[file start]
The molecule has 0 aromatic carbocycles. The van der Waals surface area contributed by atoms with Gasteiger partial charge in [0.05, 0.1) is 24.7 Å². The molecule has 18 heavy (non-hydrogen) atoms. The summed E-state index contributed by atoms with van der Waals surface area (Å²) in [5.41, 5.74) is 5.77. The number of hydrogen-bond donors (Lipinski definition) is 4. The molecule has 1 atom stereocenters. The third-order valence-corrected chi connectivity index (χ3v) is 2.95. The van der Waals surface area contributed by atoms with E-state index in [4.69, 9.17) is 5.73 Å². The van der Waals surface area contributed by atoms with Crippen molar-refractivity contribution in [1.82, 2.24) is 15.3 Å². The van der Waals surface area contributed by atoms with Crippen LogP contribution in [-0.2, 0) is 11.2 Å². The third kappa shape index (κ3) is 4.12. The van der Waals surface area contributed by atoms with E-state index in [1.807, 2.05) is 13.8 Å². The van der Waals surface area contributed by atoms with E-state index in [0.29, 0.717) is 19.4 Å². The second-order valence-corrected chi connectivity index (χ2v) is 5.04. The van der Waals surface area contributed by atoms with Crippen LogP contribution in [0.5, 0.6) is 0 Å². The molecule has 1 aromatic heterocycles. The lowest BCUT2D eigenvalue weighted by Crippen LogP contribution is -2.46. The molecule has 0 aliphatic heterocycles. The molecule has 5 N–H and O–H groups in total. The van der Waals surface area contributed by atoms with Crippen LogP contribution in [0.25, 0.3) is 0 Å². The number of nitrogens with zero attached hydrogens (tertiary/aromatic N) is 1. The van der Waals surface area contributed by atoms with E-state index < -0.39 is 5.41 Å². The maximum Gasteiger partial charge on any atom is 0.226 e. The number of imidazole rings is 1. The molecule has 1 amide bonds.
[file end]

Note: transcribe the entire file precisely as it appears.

The molecule has 0 aromatic carbocycles. The van der Waals surface area contributed by atoms with Gasteiger partial charge in [0.05, 0.1) is 24.7 Å². The molecule has 18 heavy (non-hydrogen) atoms. The summed E-state index contributed by atoms with van der Waals surface area (Å²) in [5.41, 5.74) is 5.77. The number of hydrogen-bond donors (Lipinski definition) is 4. The molecule has 1 atom stereocenters. The third-order valence-corrected chi connectivity index (χ3v) is 2.95. The van der Waals surface area contributed by atoms with E-state index in [4.69, 9.17) is 5.73 Å². The van der Waals surface area contributed by atoms with Crippen molar-refractivity contribution in [1.82, 2.24) is 15.3 Å². The van der Waals surface area contributed by atoms with Crippen LogP contribution in [-0.2, 0) is 11.2 Å². The third kappa shape index (κ3) is 4.12. The van der Waals surface area contributed by atoms with E-state index in [1.807, 2.05) is 13.8 Å². The van der Waals surface area contributed by atoms with E-state index in [0.29, 0.717) is 19.4 Å². The second-order valence-corrected chi connectivity index (χ2v) is 5.04. The van der Waals surface area contributed by atoms with Crippen LogP contribution in [0.5, 0.6) is 0 Å². The molecule has 1 aromatic heterocycles. The lowest BCUT2D eigenvalue weighted by Crippen LogP contribution is -2.46. The molecule has 0 aliphatic heterocycles. The molecule has 5 N–H and O–H groups in total. The van der Waals surface area contributed by atoms with Crippen LogP contribution in [0.25, 0.3) is 0 Å². The number of nitrogens with zero attached hydrogens (tertiary/aromatic N) is 1. The van der Waals surface area contributed by atoms with E-state index < -0.39 is 5.41 Å². The maximum Gasteiger partial charge on any atom is 0.226 e. The number of imidazole rings is 1. The molecule has 1 amide bonds.